Introduction to Welding Technology


Welding is a process of permanent joining two materials (usually metals) through localised coalescence resulting from a suitable combination of temperature, pressure and metallurgical conditions. Depending upon the combination of temperature and pressure from a high tem­perature with no pressure to a high pressure with low temperature, a wide range of welding processes has been developed.

Classification of Welding Process

American Welding Society has classified the welding processes as shown in Fig. 1.1. Various welding processes differ in the manner in which temperature and pressure are combined and achieved.

Welding Processes can also be classified as follows (based on the source of energy):

1. Gas Welding

— Oxyacetylene

— Oxy hydrogen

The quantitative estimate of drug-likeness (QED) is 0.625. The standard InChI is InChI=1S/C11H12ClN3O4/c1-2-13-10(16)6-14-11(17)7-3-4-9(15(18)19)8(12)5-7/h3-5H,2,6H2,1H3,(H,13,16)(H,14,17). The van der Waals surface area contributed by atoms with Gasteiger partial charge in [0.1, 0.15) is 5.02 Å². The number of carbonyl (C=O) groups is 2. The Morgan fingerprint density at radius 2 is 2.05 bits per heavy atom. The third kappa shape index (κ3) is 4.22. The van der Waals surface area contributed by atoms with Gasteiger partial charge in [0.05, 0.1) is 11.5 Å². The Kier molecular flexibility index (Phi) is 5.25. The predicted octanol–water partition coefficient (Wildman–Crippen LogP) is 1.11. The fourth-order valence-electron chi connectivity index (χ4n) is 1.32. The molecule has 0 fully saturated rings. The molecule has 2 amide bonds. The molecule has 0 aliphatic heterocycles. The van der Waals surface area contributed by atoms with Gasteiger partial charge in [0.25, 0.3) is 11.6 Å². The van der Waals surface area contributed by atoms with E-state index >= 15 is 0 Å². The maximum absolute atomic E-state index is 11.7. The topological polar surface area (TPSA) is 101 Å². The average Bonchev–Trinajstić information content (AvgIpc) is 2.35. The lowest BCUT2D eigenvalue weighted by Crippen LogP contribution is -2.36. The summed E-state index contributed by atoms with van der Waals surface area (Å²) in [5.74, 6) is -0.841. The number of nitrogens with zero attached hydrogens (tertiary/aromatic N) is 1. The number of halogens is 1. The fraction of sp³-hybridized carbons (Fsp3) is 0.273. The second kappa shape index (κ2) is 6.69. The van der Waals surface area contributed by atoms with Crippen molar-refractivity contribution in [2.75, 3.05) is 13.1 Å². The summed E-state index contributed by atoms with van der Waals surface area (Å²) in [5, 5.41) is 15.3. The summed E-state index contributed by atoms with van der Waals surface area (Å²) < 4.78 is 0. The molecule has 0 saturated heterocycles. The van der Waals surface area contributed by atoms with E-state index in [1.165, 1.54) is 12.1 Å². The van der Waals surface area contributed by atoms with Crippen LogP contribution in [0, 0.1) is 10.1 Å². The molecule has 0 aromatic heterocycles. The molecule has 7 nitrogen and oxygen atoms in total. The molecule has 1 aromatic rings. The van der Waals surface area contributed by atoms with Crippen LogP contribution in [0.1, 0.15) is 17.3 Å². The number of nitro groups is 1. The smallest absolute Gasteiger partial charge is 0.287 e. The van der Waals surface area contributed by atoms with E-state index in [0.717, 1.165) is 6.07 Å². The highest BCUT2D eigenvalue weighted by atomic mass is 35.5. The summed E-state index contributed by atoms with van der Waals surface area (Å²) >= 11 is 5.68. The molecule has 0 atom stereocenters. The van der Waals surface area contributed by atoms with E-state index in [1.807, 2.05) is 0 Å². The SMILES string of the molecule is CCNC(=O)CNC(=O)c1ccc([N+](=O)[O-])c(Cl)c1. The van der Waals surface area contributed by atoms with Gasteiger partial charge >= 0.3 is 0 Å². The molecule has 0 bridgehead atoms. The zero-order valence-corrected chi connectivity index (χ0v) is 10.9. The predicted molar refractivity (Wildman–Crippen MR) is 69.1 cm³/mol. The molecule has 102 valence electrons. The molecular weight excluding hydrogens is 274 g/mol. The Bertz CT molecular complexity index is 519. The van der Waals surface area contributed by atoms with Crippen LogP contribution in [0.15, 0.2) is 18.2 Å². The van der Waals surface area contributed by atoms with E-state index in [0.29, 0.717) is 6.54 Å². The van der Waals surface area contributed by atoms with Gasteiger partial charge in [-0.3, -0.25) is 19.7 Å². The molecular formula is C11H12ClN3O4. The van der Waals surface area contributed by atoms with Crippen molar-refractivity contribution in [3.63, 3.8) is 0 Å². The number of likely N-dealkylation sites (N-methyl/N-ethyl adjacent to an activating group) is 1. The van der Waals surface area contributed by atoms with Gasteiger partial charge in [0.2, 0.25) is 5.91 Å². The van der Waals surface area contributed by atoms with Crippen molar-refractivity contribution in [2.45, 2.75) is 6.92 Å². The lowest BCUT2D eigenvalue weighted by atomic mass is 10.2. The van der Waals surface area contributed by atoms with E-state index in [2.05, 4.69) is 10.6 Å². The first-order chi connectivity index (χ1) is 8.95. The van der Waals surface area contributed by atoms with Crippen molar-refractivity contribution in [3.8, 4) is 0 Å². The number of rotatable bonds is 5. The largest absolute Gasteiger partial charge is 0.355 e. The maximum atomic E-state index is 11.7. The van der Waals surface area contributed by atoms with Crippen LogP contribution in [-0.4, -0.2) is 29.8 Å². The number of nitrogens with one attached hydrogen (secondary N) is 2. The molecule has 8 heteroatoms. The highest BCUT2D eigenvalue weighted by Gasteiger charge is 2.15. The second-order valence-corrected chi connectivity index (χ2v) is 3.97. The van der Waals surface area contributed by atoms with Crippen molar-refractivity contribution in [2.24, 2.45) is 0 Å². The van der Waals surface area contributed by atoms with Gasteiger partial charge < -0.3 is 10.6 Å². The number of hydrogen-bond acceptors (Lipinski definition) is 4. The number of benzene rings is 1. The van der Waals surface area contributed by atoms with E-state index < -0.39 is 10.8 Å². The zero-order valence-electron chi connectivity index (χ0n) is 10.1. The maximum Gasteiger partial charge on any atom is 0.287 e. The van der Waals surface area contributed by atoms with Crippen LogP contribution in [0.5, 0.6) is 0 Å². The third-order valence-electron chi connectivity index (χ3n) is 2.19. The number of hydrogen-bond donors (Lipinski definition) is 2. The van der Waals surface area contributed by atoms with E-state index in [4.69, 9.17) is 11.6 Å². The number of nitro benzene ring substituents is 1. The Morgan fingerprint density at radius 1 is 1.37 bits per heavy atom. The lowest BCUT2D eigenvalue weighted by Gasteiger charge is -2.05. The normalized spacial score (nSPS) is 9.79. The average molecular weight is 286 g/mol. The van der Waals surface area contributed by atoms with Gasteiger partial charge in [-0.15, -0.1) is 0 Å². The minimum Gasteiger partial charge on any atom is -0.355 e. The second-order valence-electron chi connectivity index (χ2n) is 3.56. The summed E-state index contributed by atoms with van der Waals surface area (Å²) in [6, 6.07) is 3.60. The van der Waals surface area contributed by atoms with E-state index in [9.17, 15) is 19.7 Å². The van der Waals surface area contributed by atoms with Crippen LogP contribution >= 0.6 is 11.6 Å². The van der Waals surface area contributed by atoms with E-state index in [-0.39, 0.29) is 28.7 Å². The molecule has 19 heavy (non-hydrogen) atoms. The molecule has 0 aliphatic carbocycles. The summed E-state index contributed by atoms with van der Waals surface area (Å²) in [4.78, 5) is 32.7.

2. Arc Welding

— Carbon Arc

— Metal Arc

— Submerged Arc

— Inert-gas-Welding TIG and MIG

— Plasma Arc

— Electro-slag

3. Resistance Welding

— Spot

— Seam

— Projection

— Butt Welding

— Induction Welding

4. Solid State Welding

— Friction Welding

— Ultrasonic Welding

— Explosive Welding

— Forge and Diffusion Welding

5. Thermo-chemical Welding

— Thermit Welding

— Atomic H2 Welding (also arc welding)

6. Radiant Energy Welding

— Electron Beam Welding

— Laser Beam Welding

In order to obtain coalescence between two metals there must be a combination of prox­imity and activity between the molecules of the pieces being joined, sufficient to cause the formation of common metallic crystals.

Proximity and activity can be increased by plastic deformation (solid-state-welding) or by melting the two surfaces so that fusion occurs (fusion welding). In solid-state-welding the surfaces to be joined are mechanically or chemically cleaned prior to welding while in fusion welding the contaminants are removed from the molten pool by the use of fluxes. In vacuum or in outer space the removal of contaminant layer is quite easy and welds are formed under light pressure.

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